The editing category closely mirrors the best picture race, with the exception of “Sideways”; crime thriller “Collateral” joins “Ray,” “Million Dollar Baby,” “The Aviator” and “Finding Neverland” for the final five.
Posing a serious challenge, as it is in all 11 categories it’s nominated for, is “The Aviator.” It is hard to take your eyes off the screen during this 2½-hour epic, in a genre that Academy of Motion Picture Arts & Sciences members seem to thoroughly enjoy, the biopic. Scorsese’s longtime editor, Thelma Schoonmaker, successfully strings together the colorful story of Howard Hughes at an intense, exhilarating pace.
Another Miramax pic, “Finding Neverland,” successfully brings to life the work of Scottish author J.M. Barrie in an interesting way. This has a lot to do with editor Matt Chesse’s ability to edit subtly together the understated performances of Johnny Depp and Kate Winslet with the highly emotional story that creates an intensity unique to this pic.
It must have been easy for “Ray” director Taylor Hackford to see the story in the life of Ray Charles, whose history plays out like a daytime soap. However, fitting that life into a single film and making the singing sequences work dramatically was a challenging task. Veteran editor Paul Hirsch will be hoping to go two for two in Oscar races, having won on his sole previous nom for the original “Star Wars.”
More than a simple boxing movie, “Million Dollar Baby” is a delicate three-character drama that should get serious consideration from the Academy. Editor Joel Cox, whose collaborations with director Clint Eastwood extend back to 1990’s “White Hunter, Black Heart,” makes every fight, and scene for that matter, simple and quick but emotional. The cuts are sudden and matter of fact, but far from simplistic, which makes this seemingly restrained pic distinct and full of emotion. Cox, like Hirsch, is going for his second win on his second nom, having won for Eastwood’s “Unforgiven.”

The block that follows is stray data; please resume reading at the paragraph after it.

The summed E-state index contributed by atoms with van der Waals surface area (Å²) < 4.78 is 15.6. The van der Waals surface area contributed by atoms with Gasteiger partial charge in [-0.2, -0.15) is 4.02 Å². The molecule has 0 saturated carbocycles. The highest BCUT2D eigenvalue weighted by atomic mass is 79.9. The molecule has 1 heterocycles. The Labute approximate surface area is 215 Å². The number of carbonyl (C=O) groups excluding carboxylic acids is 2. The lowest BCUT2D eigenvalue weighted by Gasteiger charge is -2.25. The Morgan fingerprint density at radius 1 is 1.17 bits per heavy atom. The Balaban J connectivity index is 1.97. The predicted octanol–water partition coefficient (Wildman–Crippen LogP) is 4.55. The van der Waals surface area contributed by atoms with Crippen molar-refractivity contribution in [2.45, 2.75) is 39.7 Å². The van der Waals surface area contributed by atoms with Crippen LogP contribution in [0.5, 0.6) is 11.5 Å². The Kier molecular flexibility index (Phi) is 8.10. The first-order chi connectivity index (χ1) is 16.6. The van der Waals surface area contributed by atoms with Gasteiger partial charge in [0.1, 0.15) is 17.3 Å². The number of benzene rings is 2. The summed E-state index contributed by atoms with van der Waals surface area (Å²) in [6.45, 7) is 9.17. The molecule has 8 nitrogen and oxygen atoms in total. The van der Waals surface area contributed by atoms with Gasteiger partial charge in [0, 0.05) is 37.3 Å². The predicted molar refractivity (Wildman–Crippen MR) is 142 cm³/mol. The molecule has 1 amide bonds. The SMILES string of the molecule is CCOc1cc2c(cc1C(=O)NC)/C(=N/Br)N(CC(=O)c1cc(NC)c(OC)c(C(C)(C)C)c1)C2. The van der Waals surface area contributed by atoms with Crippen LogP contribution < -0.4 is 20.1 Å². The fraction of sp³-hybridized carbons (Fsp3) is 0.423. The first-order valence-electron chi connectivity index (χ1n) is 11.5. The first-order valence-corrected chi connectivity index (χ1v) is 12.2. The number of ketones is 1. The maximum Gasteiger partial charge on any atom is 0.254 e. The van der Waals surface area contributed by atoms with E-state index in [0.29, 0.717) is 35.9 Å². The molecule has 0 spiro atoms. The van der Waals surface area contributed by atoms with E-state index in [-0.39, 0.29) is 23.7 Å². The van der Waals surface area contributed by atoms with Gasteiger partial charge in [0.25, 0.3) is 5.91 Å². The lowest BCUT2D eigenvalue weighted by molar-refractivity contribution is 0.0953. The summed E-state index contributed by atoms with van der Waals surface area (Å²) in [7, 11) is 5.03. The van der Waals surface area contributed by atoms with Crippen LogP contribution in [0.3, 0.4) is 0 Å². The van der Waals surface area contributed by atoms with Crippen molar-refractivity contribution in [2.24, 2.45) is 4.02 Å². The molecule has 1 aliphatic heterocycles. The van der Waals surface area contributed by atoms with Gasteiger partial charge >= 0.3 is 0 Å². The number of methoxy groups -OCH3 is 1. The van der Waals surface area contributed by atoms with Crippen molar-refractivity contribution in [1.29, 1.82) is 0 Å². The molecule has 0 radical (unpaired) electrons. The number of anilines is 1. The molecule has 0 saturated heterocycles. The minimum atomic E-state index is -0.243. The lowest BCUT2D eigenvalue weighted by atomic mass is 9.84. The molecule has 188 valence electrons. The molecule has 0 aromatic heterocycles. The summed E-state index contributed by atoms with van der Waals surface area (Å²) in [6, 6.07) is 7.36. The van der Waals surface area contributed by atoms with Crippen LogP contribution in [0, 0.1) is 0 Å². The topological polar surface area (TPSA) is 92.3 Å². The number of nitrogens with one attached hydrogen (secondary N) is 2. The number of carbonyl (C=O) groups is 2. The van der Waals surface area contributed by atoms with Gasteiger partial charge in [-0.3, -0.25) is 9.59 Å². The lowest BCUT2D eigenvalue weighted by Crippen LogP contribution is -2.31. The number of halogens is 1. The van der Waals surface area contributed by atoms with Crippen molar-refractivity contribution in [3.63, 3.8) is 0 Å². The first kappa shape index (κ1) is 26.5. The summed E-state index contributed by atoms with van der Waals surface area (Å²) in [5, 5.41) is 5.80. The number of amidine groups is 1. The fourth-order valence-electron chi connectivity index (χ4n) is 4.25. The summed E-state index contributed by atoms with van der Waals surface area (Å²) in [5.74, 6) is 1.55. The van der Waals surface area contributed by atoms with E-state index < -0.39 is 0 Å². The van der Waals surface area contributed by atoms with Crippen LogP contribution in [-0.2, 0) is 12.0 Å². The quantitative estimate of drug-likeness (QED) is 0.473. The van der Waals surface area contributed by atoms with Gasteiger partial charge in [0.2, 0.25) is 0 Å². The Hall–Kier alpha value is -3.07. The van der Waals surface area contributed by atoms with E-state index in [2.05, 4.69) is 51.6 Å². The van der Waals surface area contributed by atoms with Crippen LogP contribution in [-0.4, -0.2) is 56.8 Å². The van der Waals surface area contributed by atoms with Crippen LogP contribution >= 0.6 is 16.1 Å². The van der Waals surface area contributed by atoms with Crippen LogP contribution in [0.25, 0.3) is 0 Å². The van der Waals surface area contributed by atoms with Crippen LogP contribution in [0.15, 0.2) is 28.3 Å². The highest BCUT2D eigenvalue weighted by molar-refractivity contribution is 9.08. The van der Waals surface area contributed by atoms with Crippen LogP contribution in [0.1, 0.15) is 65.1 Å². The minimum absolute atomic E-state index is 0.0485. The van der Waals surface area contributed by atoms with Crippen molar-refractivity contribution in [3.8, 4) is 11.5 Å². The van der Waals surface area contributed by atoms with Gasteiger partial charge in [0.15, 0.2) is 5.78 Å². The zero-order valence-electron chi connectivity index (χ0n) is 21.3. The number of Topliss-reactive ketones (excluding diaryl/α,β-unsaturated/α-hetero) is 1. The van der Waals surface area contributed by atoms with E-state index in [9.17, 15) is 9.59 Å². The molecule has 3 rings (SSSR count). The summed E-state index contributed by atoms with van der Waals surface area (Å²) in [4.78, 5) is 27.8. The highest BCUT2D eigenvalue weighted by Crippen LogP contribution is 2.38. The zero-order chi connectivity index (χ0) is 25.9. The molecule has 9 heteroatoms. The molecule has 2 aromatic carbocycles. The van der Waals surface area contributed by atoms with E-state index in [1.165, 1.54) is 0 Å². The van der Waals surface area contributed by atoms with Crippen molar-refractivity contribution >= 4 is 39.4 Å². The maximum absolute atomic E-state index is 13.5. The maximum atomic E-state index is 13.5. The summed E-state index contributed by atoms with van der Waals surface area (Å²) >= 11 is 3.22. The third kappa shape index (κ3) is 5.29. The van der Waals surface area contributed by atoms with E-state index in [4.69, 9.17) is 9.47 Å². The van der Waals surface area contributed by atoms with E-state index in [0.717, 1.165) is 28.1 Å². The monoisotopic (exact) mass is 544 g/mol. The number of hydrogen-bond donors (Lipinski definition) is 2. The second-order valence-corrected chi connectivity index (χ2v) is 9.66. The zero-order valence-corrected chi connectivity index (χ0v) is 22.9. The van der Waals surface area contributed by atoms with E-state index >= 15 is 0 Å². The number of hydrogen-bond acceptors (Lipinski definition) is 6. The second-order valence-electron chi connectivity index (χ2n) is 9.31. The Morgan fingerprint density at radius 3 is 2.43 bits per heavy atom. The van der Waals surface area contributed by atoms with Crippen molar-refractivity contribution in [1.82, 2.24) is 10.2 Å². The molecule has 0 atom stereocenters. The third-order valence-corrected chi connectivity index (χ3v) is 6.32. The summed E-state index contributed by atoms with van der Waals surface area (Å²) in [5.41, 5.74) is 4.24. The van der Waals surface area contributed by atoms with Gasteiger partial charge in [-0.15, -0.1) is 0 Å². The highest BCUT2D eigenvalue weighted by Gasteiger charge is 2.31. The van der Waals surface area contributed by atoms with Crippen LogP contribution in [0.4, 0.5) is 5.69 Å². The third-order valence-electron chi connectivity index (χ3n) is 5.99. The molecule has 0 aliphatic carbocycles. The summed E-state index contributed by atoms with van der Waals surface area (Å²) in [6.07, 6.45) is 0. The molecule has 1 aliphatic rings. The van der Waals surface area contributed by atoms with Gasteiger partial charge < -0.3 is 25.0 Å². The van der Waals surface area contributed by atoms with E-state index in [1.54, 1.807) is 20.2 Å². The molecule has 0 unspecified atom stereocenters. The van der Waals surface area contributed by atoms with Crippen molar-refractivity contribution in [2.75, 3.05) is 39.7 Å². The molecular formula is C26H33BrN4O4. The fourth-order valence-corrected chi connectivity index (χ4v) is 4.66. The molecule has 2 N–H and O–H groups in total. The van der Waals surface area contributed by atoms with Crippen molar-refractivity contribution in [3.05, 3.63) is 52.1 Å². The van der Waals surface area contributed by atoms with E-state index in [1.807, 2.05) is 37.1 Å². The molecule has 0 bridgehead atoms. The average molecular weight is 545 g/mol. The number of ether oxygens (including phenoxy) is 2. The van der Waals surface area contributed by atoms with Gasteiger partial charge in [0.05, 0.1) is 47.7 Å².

Then there is “Collateral,” the gritty but mesmerizing journey through the streets of nighttime Los Angeles. Editors Jim Miller and Paul Rubell keep the tension high as the cabbie played by Jamie Foxx is tested by hijacking hitman Tom Cruise in a thrilling, nonstop narrative interplay between good and evil that should earn plenty of admiration in the Academy.
Current kudos: ACE (nom), BAFTA (nom), Golden Satellites (nom)
Oscar pedigree: “Gangs of New York” (nom), “Goodfellas” (nom), “Raging Bull” (win), “Woodstock” (nom)
Why it’ll win: Besides her work on the ground, Schoonmaker’s most superb work is in scenes set in the air, an area her fellow nominees did not enter.
Why it won’t: Even if it turns out to be a big night for “The Aviator,” this specialty category could be overlooked.
Jim Miller and Paul Rubell
Current kudos: ACE (nom), BAFTA (nom), Golden Satellites (win)
Oscar pedigree: Rubell — “The Insider” (nom)
Why it’ll win: The pic was well-liked, but with Michael Mann edged out of the helmer race a win here would let the Academy show its appreciation for this taught thriller.
Why it won’t: It may not have the legs to go up against two of the most prestigious, critically acclaimed pics of the year.
Current kudos: ACE (nom) Oscar pedigree: None
Why it’ll win: In a film that could easily have been overly sentimental and sloppy, the editing was key to the emotional restraint and mix of reality and fantasy that earned this film seven noms.
Why it won’t: With director Marc Forster not getting a nom, this film may be too far down the list to make the top spot.
Million Dollar Baby
Current kudos: ACE (nom)
Oscar pedigree: “Unforgiven” (win)
Why it’ll win: The Academy likes the team of Clint Eastwood and Cox, having rewarded them both the last time an Eastwood pic rolled to victory.
Why it won’t: “The Aviator” is gathering momentum and could launch a landslide come Feb. 27 that will leave this “Baby” out in the cold.
Current kudos: ACE (nom)
Oscar pedigree: “Star Wars” (win)
Why it’ll win: The singing sequences were authentic, entertaining and a real editing achievement that will be hard for the Academy to ignore.
Why it won’t: Conventional structure may not siphon enough votes from the heavyweight contenders.